As always - a very interesting evening with Mike managing things apparently effortlessly from up at the front.
16th July 2003
Roger Payne - Insects of the Southeast
Outside speakers on consecutive weeks - whatever next?
Roger, who is a colleague of Mike & Steve at the museum, started off with a possible explanation for the remarkable & worrying decline in some garden birds in recent times. Roger is of the view that the real decline has been in the insect world, which of course are staple diets for a great many of our feathered friends.
Roger explained that the change in insect numbers is largely due to radical changes in agriculture. 50 years ago most farms practiced a mixed type of endeavour. I.e. it was a mix of crops & animals. They provided for themselves & the surplus was sold to the market place. The techniques employed we would call organic today. Very few weed killers & pesticides were used. So it was great news for creepy crawlies of all types. The current practices are heavily into mechanisation. Hedges have been grubbed up to make for bigger field more easily managed with machines. This has particularly affected the SE because this area grows a lot of crops whilst the NE is more into animals.
In addition GM crops have made a major impact because they allow more herbicide spraying which kills off more of the weeds, which are of course the food plant of the insects. Therefore there are fewer insects.
Roger showed stunning slides of various insects, which have declined in the last 40 years or so. They include the glorious Deaths Head Moth the Cockchafer & the Scorpion Fly, which apparently has large clasping genitalia & needs to give his partner a gift (which it steals) to encourage mating.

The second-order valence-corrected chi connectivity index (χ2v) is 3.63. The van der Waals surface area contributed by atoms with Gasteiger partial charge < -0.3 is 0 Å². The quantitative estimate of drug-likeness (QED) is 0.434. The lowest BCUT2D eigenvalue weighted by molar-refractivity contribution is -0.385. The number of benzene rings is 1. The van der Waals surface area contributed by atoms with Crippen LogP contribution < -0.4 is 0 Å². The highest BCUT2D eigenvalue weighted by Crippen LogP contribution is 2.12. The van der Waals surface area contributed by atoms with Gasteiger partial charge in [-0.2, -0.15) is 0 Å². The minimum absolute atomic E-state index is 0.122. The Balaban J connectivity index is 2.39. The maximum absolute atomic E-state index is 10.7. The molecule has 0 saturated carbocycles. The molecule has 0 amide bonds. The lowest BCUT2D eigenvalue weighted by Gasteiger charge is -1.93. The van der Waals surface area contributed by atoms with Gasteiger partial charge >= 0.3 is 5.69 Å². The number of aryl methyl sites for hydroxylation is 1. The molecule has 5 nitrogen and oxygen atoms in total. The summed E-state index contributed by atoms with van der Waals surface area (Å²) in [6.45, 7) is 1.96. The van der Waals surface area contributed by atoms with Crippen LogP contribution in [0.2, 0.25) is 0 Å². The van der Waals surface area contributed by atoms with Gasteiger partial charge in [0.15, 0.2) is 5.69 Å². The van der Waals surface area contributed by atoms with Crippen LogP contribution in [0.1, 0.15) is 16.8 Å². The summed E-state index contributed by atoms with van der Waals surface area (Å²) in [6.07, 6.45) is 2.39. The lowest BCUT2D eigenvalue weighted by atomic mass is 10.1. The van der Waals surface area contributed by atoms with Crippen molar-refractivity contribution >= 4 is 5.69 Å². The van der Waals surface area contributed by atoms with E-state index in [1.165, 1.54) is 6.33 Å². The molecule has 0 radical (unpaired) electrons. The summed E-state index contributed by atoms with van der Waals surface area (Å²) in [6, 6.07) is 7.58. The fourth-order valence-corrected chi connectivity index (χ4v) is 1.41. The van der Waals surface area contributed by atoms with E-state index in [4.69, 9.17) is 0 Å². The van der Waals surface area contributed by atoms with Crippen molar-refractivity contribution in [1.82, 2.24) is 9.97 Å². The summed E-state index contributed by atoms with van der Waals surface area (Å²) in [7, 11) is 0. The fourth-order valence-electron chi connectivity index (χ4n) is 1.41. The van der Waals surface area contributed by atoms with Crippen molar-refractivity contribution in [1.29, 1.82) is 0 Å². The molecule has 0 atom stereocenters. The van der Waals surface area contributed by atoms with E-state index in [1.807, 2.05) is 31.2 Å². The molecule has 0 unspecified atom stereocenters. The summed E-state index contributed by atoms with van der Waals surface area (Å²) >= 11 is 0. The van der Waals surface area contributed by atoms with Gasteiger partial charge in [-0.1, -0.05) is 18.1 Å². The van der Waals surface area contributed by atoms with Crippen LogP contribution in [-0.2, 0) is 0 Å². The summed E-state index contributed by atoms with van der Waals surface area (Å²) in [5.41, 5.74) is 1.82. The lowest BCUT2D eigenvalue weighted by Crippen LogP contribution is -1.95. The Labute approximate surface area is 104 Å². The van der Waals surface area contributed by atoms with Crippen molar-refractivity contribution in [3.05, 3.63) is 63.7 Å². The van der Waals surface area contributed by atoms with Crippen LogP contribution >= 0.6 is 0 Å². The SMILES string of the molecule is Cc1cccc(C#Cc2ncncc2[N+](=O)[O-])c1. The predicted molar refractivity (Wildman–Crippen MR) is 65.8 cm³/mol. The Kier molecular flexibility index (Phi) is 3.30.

Roger explained that beetles have biting mouthparts whilst bugs have sucking ones. We saw pics of Shield Bugs whose defence mechanism is to smell horrid if squashed, this is fine for the species but not much help to the individual.
Dutch Elm Disease has caused a big problem because they provided an excellent habitat for a range of creatures. Roger went on to say that hay meadows whilst being rich in flora are not a good habitat because they get cut too early before the insects have finished their cycle. Although the edges were fine. Grazing meadows/pasture, which is continuously eaten and manured results perhaps surprisingly in a very rich flora, therefore attractive to insects.
One very good area in the SE is the high area covered by Brownfield sites. These are areas typically where buildings have been demolished and the ground left vacant. This type of terrain provides a desert like habitat, which is quickly colonised by plants, followed shortly by the insects. These are often of types not normally in the SE. It is interesting to note that SE Canvey Island has two unique insects.
Roger then moved on to our largest insect, which is the Great Bush Cricket, this rejoices in a very loud chirping sound. He also showed the Rosells Bush Cricket that has such a high-pitched chirp that older people may not be able to hear it at all. Then we had the a butterfly, the Essex Skipper which is famed for being the most recently discovered butterfly, at St. Osyth no less. He mentioned our largest moth, which is the Emperor Moth (a member of the Silk Moth family). The Wasp Spider also got a mention.
Roger progressed to insects that are suffering great hardship in this area due to the lack of grass eating animals, namely the Dung Beetles. These little treasures take away balls of the stuff to bury and lay their eggs in.
Roger also covered water insects with the Water Boatman & Pond Skaters.
Some insects are doing well; one such is the Wood Ant, which lives in very large ant hills. These are even bigger than can be seen from above ground because they actually go down a long way. They may contain 500,000 individuals. Perhaps surprisingly their principal food is honeydew from Aphids. There are even unique insect types that are found nowhere else but living in the ant nests.